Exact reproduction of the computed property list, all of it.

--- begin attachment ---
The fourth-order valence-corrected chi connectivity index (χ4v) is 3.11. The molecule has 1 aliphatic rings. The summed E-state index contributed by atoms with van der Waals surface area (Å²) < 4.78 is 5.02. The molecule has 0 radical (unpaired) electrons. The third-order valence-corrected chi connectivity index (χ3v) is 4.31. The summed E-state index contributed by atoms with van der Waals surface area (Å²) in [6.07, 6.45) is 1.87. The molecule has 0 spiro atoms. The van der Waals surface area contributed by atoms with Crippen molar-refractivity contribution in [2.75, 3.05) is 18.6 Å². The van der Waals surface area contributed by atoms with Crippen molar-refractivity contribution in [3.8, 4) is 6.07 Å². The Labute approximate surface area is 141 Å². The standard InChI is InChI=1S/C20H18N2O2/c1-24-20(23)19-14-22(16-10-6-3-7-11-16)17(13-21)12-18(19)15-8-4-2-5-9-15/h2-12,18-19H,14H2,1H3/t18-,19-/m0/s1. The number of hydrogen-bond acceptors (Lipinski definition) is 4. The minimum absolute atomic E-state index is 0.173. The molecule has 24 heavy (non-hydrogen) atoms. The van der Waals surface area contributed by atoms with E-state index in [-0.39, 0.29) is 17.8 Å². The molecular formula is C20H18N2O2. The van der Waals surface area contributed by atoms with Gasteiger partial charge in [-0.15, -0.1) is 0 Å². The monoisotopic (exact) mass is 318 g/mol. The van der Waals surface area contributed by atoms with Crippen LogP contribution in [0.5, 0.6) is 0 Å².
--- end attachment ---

The fourth-order valence-corrected chi connectivity index (χ4v) is 3.11. The molecule has 1 aliphatic rings. The summed E-state index contributed by atoms with van der Waals surface area (Å²) < 4.78 is 5.02. The molecule has 0 radical (unpaired) electrons. The third-order valence-corrected chi connectivity index (χ3v) is 4.31. The summed E-state index contributed by atoms with van der Waals surface area (Å²) in [6.07, 6.45) is 1.87. The molecule has 0 spiro atoms. The van der Waals surface area contributed by atoms with Crippen molar-refractivity contribution in [2.75, 3.05) is 18.6 Å². The van der Waals surface area contributed by atoms with Crippen molar-refractivity contribution in [3.8, 4) is 6.07 Å². The Labute approximate surface area is 141 Å². The standard InChI is InChI=1S/C20H18N2O2/c1-24-20(23)19-14-22(16-10-6-3-7-11-16)17(13-21)12-18(19)15-8-4-2-5-9-15/h2-12,18-19H,14H2,1H3/t18-,19-/m0/s1. The number of hydrogen-bond acceptors (Lipinski definition) is 4. The minimum absolute atomic E-state index is 0.173. The molecule has 24 heavy (non-hydrogen) atoms. The van der Waals surface area contributed by atoms with E-state index in [-0.39, 0.29) is 17.8 Å². The molecular formula is C20H18N2O2. The van der Waals surface area contributed by atoms with Gasteiger partial charge in [-0.15, -0.1) is 0 Å². The monoisotopic (exact) mass is 318 g/mol. The van der Waals surface area contributed by atoms with Crippen LogP contribution in [0.5, 0.6) is 0 Å².